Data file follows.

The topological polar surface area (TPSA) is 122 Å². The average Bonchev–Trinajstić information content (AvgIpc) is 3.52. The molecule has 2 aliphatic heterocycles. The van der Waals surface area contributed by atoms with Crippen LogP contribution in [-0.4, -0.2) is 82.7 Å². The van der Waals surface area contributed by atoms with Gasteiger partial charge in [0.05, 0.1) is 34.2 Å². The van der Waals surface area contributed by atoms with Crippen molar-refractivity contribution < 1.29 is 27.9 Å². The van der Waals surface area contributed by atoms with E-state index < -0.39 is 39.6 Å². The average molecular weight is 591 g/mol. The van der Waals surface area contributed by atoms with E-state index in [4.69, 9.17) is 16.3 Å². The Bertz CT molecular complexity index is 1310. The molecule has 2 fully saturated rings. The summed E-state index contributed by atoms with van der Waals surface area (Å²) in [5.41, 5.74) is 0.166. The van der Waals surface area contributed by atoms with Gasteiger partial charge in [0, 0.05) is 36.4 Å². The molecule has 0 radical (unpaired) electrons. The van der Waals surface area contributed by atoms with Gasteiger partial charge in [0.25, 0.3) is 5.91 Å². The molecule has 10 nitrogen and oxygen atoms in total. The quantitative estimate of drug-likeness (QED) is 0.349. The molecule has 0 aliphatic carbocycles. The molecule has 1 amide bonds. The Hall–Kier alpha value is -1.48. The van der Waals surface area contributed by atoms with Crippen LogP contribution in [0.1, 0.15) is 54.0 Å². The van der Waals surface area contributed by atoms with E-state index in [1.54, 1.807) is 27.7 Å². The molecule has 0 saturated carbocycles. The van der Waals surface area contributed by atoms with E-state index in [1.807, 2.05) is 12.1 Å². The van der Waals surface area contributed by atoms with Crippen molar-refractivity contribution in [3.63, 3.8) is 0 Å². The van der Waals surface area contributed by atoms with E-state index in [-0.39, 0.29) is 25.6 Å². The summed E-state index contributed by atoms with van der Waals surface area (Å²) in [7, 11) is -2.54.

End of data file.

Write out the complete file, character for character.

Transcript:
The topological polar surface area (TPSA) is 122 Å². The average Bonchev–Trinajstić information content (AvgIpc) is 3.52. The molecule has 2 aliphatic heterocycles. The van der Waals surface area contributed by atoms with Crippen LogP contribution in [-0.4, -0.2) is 82.7 Å². The van der Waals surface area contributed by atoms with Gasteiger partial charge in [0.05, 0.1) is 34.2 Å². The van der Waals surface area contributed by atoms with Crippen molar-refractivity contribution < 1.29 is 27.9 Å². The van der Waals surface area contributed by atoms with E-state index < -0.39 is 39.6 Å². The average molecular weight is 591 g/mol. The van der Waals surface area contributed by atoms with E-state index in [4.69, 9.17) is 16.3 Å². The Bertz CT molecular complexity index is 1310. The molecule has 2 fully saturated rings. The summed E-state index contributed by atoms with van der Waals surface area (Å²) in [5.41, 5.74) is 0.166. The van der Waals surface area contributed by atoms with Gasteiger partial charge in [0, 0.05) is 36.4 Å². The molecule has 0 radical (unpaired) electrons. The van der Waals surface area contributed by atoms with Gasteiger partial charge in [0.25, 0.3) is 5.91 Å². The molecule has 10 nitrogen and oxygen atoms in total. The quantitative estimate of drug-likeness (QED) is 0.349. The molecule has 0 aliphatic carbocycles. The molecule has 1 amide bonds. The Hall–Kier alpha value is -1.48. The van der Waals surface area contributed by atoms with Crippen LogP contribution in [0.1, 0.15) is 54.0 Å². The van der Waals surface area contributed by atoms with E-state index in [1.54, 1.807) is 27.7 Å². The molecule has 0 saturated carbocycles. The van der Waals surface area contributed by atoms with E-state index in [1.807, 2.05) is 12.1 Å². The van der Waals surface area contributed by atoms with Crippen molar-refractivity contribution in [3.63, 3.8) is 0 Å². The van der Waals surface area contributed by atoms with E-state index in [-0.39, 0.29) is 25.6 Å². The summed E-state index contributed by atoms with van der Waals surface area (Å²) in [7, 11) is -2.54.